Thanks for your assistance with refresh of our collective memory.

As a side note, but related to your observation about the difficulty of following a conversation ... The Large Ship "conversation" covers two Earth years.  It has covered a wide range of subtopics, and it contains erroneous information as well as correct information. Individual members have multiple topics to try to follow, in addition to yours.  On top of that, individual members have multiple supplies of information coming in from non-forum sources, including television, Internet, hard copy publications (though less of those in recent times) and non-forum conversations. 

You are asking a LOT of members for them to remember everything you have said over two years.

That is why your restatement of your concept of drawing power for the Large Ship from solar panels is worth repeating.

My guess is that if you ever get to the point of working with a ** real ** design team, you'll quickly discover that the challenges of outfitting Large Ship with solar panels to meet all it's needs for a two (Earth year) round trip from Earth to Mars and back will exhaust even your patience, so that addition of a nuclear reactor for baseline power will be a welcome addition to the mix.

The mass required for all those solar panels, the frames to mount them, and the cables and electronics to support them, PLUS the absolutely essential battery storage system to handle periods when sunlight is NOT available will compete with other elements of your 5000 ton mass budget.

On the ** other ** hand, a nuclear reactor will need thermal radiators to manage the dumb heat it generates, and to provide a way to generate electricity from that dumb heat due to the flow of thermal energy from hot to cold.

Hopefully fusion reactors will arrive on the scene to help out by the time your vessel is ready to leave Earth on it's first Solar System outing.  That shakedown cruise would (most likely) be a run out to the Moon and back.

(th)

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#89 2022-08-13 08:35:17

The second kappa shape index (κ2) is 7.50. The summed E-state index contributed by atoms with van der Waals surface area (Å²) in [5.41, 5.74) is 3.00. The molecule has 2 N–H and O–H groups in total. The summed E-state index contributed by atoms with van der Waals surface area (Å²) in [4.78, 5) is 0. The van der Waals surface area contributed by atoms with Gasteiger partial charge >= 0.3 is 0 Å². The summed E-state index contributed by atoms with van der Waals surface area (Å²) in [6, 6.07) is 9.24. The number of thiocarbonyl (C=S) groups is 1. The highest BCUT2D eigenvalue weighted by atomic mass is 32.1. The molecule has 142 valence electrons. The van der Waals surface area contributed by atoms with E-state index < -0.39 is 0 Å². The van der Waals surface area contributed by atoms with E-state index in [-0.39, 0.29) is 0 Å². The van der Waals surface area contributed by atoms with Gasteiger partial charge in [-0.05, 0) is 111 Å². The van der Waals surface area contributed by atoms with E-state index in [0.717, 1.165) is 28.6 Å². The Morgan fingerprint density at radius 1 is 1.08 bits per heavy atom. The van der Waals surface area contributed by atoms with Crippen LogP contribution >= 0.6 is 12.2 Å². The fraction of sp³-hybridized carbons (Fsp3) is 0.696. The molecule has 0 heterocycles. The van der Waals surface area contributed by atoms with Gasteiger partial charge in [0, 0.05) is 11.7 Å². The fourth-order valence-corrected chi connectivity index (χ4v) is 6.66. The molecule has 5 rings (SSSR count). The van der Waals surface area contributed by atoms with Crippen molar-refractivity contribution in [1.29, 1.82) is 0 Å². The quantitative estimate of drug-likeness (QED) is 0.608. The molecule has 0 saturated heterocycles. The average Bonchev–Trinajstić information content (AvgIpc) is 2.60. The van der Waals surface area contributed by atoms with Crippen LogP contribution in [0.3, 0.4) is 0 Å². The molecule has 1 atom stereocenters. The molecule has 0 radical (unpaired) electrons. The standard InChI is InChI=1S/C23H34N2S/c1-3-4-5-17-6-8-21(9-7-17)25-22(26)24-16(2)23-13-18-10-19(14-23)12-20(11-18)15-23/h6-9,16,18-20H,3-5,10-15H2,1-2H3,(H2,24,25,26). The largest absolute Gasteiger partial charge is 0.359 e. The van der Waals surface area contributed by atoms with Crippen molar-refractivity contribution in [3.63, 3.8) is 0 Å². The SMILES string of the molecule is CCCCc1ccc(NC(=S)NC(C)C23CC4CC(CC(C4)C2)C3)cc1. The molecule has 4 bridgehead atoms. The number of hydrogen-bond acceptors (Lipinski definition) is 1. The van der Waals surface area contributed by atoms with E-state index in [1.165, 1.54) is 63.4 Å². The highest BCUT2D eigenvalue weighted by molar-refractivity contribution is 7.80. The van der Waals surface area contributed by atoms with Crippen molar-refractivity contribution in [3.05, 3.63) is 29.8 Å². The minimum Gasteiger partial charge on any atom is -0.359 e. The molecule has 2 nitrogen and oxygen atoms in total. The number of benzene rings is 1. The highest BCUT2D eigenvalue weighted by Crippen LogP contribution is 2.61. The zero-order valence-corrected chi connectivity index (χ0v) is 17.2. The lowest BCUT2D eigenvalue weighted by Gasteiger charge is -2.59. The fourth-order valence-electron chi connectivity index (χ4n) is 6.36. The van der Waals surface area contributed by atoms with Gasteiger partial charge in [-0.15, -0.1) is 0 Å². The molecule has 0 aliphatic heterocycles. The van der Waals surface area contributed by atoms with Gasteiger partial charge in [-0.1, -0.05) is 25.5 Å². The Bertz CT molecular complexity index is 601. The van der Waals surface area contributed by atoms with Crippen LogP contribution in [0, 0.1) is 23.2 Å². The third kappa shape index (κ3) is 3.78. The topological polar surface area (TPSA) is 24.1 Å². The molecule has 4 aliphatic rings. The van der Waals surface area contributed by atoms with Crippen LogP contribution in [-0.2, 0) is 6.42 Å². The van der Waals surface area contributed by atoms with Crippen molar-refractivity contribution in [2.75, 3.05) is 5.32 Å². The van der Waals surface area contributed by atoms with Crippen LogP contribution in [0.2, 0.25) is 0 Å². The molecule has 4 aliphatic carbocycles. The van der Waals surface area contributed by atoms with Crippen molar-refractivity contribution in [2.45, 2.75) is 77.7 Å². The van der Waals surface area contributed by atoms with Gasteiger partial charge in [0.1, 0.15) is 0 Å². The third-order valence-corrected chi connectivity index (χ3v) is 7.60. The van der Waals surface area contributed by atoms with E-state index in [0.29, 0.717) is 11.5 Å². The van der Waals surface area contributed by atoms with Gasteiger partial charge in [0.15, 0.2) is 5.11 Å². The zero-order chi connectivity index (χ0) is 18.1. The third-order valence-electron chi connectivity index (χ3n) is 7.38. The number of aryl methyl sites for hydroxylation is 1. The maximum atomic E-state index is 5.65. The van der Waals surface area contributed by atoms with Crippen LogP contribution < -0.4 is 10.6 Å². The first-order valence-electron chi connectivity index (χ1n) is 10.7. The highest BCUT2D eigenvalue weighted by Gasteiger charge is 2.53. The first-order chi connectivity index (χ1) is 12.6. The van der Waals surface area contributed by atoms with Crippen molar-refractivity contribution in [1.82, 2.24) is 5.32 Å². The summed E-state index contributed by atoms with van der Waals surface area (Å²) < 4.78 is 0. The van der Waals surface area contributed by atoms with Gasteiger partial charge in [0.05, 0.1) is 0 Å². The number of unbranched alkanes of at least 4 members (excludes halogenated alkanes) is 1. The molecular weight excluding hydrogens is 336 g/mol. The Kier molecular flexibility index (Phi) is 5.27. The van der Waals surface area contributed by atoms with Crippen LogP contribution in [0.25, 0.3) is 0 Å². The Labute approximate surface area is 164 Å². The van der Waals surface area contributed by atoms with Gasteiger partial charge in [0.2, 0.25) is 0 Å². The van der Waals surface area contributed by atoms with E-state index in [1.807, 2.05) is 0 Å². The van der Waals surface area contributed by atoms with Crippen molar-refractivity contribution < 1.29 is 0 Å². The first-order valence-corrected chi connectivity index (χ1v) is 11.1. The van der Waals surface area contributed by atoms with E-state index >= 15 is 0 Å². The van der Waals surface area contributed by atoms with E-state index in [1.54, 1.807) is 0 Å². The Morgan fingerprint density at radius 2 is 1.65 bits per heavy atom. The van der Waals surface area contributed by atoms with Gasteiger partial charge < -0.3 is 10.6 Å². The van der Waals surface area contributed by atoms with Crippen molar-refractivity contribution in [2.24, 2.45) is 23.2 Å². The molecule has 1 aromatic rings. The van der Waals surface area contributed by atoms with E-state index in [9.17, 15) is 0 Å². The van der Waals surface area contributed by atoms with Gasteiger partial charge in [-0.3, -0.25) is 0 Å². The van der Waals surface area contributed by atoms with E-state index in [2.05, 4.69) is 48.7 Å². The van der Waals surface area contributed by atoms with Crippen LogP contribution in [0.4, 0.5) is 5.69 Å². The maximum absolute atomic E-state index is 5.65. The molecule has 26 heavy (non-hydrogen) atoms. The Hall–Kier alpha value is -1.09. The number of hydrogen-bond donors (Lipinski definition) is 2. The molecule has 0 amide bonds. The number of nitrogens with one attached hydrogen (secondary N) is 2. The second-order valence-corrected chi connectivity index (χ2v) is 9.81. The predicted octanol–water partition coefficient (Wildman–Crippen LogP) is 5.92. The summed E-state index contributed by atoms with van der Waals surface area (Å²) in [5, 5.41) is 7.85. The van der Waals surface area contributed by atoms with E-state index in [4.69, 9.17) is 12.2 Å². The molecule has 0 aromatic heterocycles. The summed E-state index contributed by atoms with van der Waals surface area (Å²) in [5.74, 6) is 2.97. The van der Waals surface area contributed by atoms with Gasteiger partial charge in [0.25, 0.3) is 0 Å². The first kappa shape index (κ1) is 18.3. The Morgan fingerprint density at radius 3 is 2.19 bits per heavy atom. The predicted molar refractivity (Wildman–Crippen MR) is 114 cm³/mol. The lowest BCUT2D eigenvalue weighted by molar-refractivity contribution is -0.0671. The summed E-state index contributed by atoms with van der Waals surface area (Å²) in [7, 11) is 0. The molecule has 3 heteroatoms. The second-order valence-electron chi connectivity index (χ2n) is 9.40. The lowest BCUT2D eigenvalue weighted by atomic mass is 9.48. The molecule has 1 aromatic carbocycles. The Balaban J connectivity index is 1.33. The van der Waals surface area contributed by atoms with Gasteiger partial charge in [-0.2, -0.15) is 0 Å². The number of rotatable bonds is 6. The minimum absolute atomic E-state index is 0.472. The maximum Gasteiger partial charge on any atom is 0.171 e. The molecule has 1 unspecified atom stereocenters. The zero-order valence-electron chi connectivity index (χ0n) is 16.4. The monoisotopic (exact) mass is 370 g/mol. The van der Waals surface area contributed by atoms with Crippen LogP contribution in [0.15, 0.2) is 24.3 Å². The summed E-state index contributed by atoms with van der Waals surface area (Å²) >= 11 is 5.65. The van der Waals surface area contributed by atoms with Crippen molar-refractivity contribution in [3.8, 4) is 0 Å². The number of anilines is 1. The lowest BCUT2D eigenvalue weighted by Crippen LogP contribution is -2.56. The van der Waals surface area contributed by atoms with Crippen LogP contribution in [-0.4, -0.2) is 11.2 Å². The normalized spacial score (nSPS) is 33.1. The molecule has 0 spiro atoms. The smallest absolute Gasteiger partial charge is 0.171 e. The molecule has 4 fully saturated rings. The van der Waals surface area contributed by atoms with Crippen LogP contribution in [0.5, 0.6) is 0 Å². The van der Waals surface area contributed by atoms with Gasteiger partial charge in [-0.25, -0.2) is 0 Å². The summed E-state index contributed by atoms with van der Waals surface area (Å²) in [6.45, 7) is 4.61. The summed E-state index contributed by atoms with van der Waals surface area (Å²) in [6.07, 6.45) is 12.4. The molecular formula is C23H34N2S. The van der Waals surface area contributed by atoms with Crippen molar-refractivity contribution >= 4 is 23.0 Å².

RobertDyck
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From: Winnipeg, Canada
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Re: Large Ship Radiation Protection

I have considered that. I envision a nuclear reactor placed on the engine end of the propulsion module, to keep it as far away from passengers and crew as possible. But I'm still hoping that won't be necessary. Also remember that I want the entire propulsion module to be replaceable as a stage. So it can be replaced when new technology arrives.

Using sunlight directly for oxygen generation will greatly reduce power requirements. And of course we now have LED lights.

Batteries will be necessary, but not as critical as you might think. Remember that in space, sun shines 24/7. There are no clouds, and there's no night. ISS is in Low Earth Orbit. It orbits every 90 minutes, but is only in Earth's shadow about 30% of each orbit. When the Large Ship orbits Mars, it will be in highly elliptical, high Mars orbit. That requires minimum change in velocity (ΔV) when entering Mars orbit, and equally minimum change of velocity when departing to return to Earth. High orbit cuts the time in planetary shadow even further. During transit, the ship won't be close to any planet, so no shadow at all.

I'm thinking a shakedown would involve several incremental steps. Apollo 4 was the first test flight of Saturn V, but it launched a CSM into high Earth orbit, then returned to Earth. Apogee was 18,092 km, although perigee was only ~204 km. I'm thinking the Large Ship should do something like that, and return to LEO. Shakedown around the Moon before proceeding to Mars? Good idea.

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#90 2022-08-13 15:26:11

SpaceNut
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From: New Hampshire
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Posts: 29,310

Re: Large Ship Radiation Protection

Sure a working model...
SP-100 started in 1983 by NASA and revisited Mar 12, 1992 · GAO discussed the SP-100 Space Nuclear Reactor Program

SAFE-400 nuclear reactor seems to have been started before Jan 01, 2002, which is an acronym for Safe Affordable Fission Engine, is a 400-kWt

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#91 2022-08-13 15:56:40